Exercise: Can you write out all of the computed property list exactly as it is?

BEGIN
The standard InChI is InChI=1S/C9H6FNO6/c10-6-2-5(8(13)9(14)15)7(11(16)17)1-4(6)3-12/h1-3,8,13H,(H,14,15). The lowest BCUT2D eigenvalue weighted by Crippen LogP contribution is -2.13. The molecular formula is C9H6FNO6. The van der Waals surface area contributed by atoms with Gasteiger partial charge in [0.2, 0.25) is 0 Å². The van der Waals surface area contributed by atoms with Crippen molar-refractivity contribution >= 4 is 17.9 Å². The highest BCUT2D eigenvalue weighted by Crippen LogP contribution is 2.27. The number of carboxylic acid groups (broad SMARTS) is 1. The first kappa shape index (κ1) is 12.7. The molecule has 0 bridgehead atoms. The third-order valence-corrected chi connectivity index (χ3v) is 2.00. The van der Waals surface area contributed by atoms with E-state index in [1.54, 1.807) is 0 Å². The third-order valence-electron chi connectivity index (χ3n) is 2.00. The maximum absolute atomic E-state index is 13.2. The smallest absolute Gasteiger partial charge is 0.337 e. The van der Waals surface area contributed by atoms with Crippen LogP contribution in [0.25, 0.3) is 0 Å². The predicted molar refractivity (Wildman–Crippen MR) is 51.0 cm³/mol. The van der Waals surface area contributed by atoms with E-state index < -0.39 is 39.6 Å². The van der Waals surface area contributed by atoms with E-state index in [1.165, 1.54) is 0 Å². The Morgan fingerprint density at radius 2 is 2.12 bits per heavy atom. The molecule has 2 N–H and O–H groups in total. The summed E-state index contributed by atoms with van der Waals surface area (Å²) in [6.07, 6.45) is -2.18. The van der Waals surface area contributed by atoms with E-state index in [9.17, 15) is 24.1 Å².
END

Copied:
The standard InChI is InChI=1S/C9H6FNO6/c10-6-2-5(8(13)9(14)15)7(11(16)17)1-4(6)3-12/h1-3,8,13H,(H,14,15). The lowest BCUT2D eigenvalue weighted by Crippen LogP contribution is -2.13. The molecular formula is C9H6FNO6. The van der Waals surface area contributed by atoms with Gasteiger partial charge in [0.2, 0.25) is 0 Å². The van der Waals surface area contributed by atoms with Crippen molar-refractivity contribution >= 4 is 17.9 Å². The highest BCUT2D eigenvalue weighted by Crippen LogP contribution is 2.27. The number of carboxylic acid groups (broad SMARTS) is 1. The first kappa shape index (κ1) is 12.7. The molecule has 0 bridgehead atoms. The third-order valence-corrected chi connectivity index (χ3v) is 2.00. The van der Waals surface area contributed by atoms with E-state index in [1.54, 1.807) is 0 Å². The third-order valence-electron chi connectivity index (χ3n) is 2.00. The maximum absolute atomic E-state index is 13.2. The smallest absolute Gasteiger partial charge is 0.337 e. The van der Waals surface area contributed by atoms with Crippen LogP contribution in [0.25, 0.3) is 0 Å². The predicted molar refractivity (Wildman–Crippen MR) is 51.0 cm³/mol. The van der Waals surface area contributed by atoms with E-state index < -0.39 is 39.6 Å². The van der Waals surface area contributed by atoms with E-state index in [1.165, 1.54) is 0 Å². The Morgan fingerprint density at radius 2 is 2.12 bits per heavy atom. The molecule has 2 N–H and O–H groups in total. The summed E-state index contributed by atoms with van der Waals surface area (Å²) in [6.07, 6.45) is -2.18. The van der Waals surface area contributed by atoms with E-state index in [9.17, 15) is 24.1 Å².